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In Australia, and in much of the West, Buddhism is cool. It’s considered edgy, spiritual, interesting and is often portrayed as a polar opposite of Christianity – a religion that garners frustration and inspires negative opinions from a public weary and disillusioned by the Christian society they were raised in. Buddhism is a vast and complicated religion, comprising many different beliefs, schools of thought and practices. There are hundreds of religious texts and sutras (recordings of the Buddha’s teachings). For the two major schools of Buddhism, the texts comprise enough books to fill a small library, not even starting on the commentaries. But this comparison, between the ‘edgy’ Buddhism and ‘stuffy’ Christianity, can only be drawn from a dumbed-down and misinterpreted version of Buddhism. One which can be easily consumed in neat four-word quotes, from inspirational memes and coffee-table Dalai Lama books.

Westerners thinking they understand Buddhism from an inspirational quote is about as ridiculous as trying to write a thesis on the history and differences between Catholic, Protestant, Russian Orthodox and Moran beliefs using the quote ‘Love thy neighbour’, as your only source.

I was raised by my white mother with predominantly agnostic beliefs combined with new-age paganism and the natural suspicion of organised religion which inevitably comes from a parent who has rebelled against their Catholic upbringing. I was far more aware of the preachings of Richard Dawkins and Christopher Hitchens at a young age than those of any formal religious figure. I began engaging in Buddhism in little ways throughout the later years of high school and more seriously after graduating. What originally attracted me to Buddhism was its difference from what we stereotype as ‘religion’. Blind belief and dogmatic teachings with no room for flexibility weren’t in the books that I read. Instead I read the Buddha Gotama tell his followers not to believe what he said simply out of respect for him but to find the truth themselves. For me it was refreshing and it was ‘safe’, in the sense that I wasn’t being asked to change anything I fundamentally believed in or was unsure about to begin learning. However, as you get further and further into the teachings, there are points when faith and belief arise in the face of areas of uncertainty.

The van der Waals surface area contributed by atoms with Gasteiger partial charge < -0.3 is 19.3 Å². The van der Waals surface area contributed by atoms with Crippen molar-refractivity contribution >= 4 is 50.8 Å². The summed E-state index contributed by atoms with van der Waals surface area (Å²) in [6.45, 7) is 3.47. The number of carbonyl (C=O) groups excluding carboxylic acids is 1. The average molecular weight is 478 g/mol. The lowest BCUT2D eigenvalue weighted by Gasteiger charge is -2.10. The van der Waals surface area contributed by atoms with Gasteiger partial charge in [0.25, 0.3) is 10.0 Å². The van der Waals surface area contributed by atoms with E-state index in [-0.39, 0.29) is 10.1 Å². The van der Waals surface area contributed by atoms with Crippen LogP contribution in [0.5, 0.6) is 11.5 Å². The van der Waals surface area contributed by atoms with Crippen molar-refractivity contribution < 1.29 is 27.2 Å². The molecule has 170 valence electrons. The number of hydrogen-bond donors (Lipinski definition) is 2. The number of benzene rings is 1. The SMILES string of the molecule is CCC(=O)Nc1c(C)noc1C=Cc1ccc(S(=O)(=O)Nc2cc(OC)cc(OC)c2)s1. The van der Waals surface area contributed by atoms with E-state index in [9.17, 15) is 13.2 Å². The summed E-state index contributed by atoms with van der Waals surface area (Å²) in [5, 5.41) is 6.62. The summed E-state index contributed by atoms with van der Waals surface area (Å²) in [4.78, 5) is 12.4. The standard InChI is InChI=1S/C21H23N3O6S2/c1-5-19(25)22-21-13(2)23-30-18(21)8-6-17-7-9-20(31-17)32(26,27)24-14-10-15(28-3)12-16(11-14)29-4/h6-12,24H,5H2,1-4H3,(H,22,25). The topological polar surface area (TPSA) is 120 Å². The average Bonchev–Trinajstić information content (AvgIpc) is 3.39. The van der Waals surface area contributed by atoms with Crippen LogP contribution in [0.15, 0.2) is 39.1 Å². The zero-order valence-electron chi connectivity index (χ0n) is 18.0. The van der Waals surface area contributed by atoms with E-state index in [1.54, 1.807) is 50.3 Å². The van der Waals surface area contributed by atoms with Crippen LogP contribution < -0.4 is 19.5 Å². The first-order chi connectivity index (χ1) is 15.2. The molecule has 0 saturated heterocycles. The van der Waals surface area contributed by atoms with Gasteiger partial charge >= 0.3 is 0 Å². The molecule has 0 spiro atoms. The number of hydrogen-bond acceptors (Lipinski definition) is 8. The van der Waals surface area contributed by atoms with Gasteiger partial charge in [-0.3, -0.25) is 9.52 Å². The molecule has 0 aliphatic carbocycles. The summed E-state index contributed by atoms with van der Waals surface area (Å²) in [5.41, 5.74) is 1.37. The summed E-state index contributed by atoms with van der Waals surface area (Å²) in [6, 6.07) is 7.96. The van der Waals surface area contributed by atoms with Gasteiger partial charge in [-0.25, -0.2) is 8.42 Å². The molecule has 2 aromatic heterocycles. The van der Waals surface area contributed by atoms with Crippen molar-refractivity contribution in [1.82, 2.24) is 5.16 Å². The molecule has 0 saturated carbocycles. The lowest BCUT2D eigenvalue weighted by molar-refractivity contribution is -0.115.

So while it was through the superficial and western-friendly framing of Buddhism that I became engaged with the teachings, the more I read and the more I practiced the more I became aware that I was only scratching the surface.


I often make the conscious choice not to mention my beliefs in social situations when the topic of religion arises. This is because amongst white audiences it generally elicits one of two responses, both of which are endlessly frustrating in different ways.

The first I’ll call ‘unnecessary social approval of my religion’. This often involves a surprised face and then an ‘Oh wow, that’s awesome’, or ‘That’s really interesting’ or other comments along those lines. In this scenario, Buddhism is perceived as a novelty and therefore it is orientalised and fetishised by white people. Having an Asian appearance and saying I’m Buddhist seems to fit into a lot of those fascination trends. As well as being told that my beliefs are ‘fantastic’ such statements are often accompanied by obscurely broad statements about it explaining why I seem so relaxed.

Buddhism has been around for longer than Christianity and far longer than new-age trends in the West. It’s interesting to think about how this reaction to religion would be different for other religions that are not as pacified and romanticised in the western psyche. It’s hard to imagine the same superficial approval would be given to a Muslim in the same situation.